Apportionment of Barrow winter

    The Barrow winter aerosol is the original example of the now-classic "Arctic haze," the persistent smoggy condition that settles over the entire Arctic atmosphere from November through April of each winter. Our seven-element tracer system showed that the main source of this aerosol was Eurasian rather than North American. Within Eurasia, the main sources seemed to extend from Europe into Siberia. The location of these sources was confirmed by meteorology. Now the interesting question is whether the extended tracer system gives the same answer. We will see that it does, but not without some bumps in the road.
    One of the bumps is that the full suite of 22 elements does not allow a satisfying fit. Dropping the number to 19 by removing the three major marine elements Na, Mg, and Ca improves the fit considerably. Another bump is that the fits lead to other Arctic sites (parallel receptors) rather than genuine midlatitude sources. At least for the moment, we have to get to real sources in two or three steps rather going directly from Barrow.
    We present the apportionments for 22 and 19 elements separately. That for 22 elements is shown directly below. The overall map of steps is shown in the table below, with links for quick viewing. For the solutions for 19 elements, click here.

Barrow, Alaska, winter
 

22 elements

19 elements

 

Arctic solution

European solution

Arctic solution

North American solution

East Asian solution

Step 0 Nothing chosen Nothing chosen
Step 2 Sea and best crust (FEC) chosen, fit 8.59 Sea and best crust (FEC) chosen, fit 7.64
Step 3 Norway added, fit 2.42 Laptev added, fit 0.94 Norway added, fit 1.18 Akron added, fit 3.26 Ube added, fit 2.98
Step 4   North Sea added, fit 0.71 Bear Island added, fit 0.75 Sudbury added, fit 2.69 Seoul added, fit 2.49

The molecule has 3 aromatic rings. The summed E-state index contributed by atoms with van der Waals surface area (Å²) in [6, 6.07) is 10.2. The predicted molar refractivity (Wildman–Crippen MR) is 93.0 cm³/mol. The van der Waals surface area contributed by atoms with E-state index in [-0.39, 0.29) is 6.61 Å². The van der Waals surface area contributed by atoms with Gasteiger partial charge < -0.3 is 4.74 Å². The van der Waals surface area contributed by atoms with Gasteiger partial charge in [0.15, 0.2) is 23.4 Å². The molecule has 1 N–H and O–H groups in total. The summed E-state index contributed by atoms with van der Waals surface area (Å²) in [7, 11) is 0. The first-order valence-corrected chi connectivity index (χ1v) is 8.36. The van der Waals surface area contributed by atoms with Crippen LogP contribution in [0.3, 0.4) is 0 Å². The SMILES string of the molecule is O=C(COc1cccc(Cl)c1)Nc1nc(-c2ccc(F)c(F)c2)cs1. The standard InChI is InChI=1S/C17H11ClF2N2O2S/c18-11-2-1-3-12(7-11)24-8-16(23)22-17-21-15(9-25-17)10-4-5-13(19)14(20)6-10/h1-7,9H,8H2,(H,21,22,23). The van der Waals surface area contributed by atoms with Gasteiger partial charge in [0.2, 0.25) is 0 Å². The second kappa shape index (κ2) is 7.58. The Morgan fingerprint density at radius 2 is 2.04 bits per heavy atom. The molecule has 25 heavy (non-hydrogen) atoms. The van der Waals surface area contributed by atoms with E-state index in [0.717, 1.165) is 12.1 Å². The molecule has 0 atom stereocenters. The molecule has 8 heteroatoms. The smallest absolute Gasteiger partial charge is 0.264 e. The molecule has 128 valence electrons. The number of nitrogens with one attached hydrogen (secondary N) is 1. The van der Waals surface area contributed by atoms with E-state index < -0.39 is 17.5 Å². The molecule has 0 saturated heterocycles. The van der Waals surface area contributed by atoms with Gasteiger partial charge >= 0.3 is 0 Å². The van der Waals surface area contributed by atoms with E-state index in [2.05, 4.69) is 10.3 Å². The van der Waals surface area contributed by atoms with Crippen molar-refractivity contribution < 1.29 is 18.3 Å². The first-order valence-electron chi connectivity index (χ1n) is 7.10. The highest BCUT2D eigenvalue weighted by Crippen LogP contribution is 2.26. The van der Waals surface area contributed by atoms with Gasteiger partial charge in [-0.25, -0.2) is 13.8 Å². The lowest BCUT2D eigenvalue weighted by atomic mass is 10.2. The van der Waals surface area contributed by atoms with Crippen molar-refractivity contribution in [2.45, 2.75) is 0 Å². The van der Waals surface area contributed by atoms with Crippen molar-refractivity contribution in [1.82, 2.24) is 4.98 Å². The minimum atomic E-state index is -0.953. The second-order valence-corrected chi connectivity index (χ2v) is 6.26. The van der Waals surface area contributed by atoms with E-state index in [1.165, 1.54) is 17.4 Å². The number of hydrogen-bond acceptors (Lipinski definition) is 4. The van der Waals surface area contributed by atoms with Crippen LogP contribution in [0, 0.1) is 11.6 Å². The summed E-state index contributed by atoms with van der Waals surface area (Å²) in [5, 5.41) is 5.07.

Step 5   TransEur added, fit 0.69 Ny-┼lesund added, fit 0.66 West Point Added, fit 2.34 Oku winter added, fit 1.80
Step 6       DCref added, fit 1.92  

    The Arctic thread for 22 elements is shown in red italic below. It consists of only one place-signature, Norway, and leads to a very unsatisfactory solution.

Barrow, Alaska, winter
 

22 elements

19 elements

 

Arctic solution

European solution

Arctic solution

North American solution

East Asian solution

Step 0 Nothing chosen Nothing chosen
Step 2 Sea and best crust (FEC) chosen, fit 8.59 Sea and best crust (FEC) chosen, fit 7.64
Step 3 Norway added, fit 2.42 Laptev added, fit 0.94 Norway added, fit 1.18 Akron added, fit 3.26 Ube added, fit 2.98
Step 4   North Sea added, fit 0.71 Bear Island added, fit 0.75 Sudbury added, fit 2.69 Seoul added, fit 2.49
Step 5   TransEur added, fit 0.69 Ny-┼lesund added, fit 0.66 West Point Added, fit 2.34 Oku winter added, fit 1.80
Step 6       DCref added, fit 1.92  

    Step 0, nothing chosen, appears to be encouraging, but it turns out to be short-lived. With minor exceptions for a few favorable-looking sources in North America, Eurasia, and Japan/Korea, the major sources seem to be other Arctic sites such as northern Norway, Ny-lesund (Spitsbergen), and the Laptev Sea. These places are not sources, of course, but other manifestations of the same aerosol seen at Barrow. The problem is to get beyond these sites and back to genuine source regions.

    The picture for step 2, after sea and Far East Crust (FEC) are chosen, is different. The Arctic sites remain with the highest F-ratios, but the lowest of them are rivaled by Korea, some of the Japanese sites, and to a lesser extent European and North American locations. Thus there are three possible branches of apportionment (threads) to be investigated: Arctic sites (which are parallel receptors rather than sources), Europe and Russia (which we found earlier to be the true sources), and Japan/Korea (which seem to be eliminated meteorologically). These strands will be presented later. For now, we restrict ourselves to the Arctic sites.

    Step 3 with the full 22 elements admits northern Norway, the Arctic site with the highest F-ratio. That produces a problem similar to that seen for Lin'an below, where no reasonable further sources remain, even though the fit is poor (2.42 in this case). Something is wrong with the available signatures or with the signature of Barrow itself. Since the signatures seem to work reasonably elsewhere, we suspect that the problem lies in the marine elements. We thus removed the three marine elements Na, Mg, and Ca and continued with 19.

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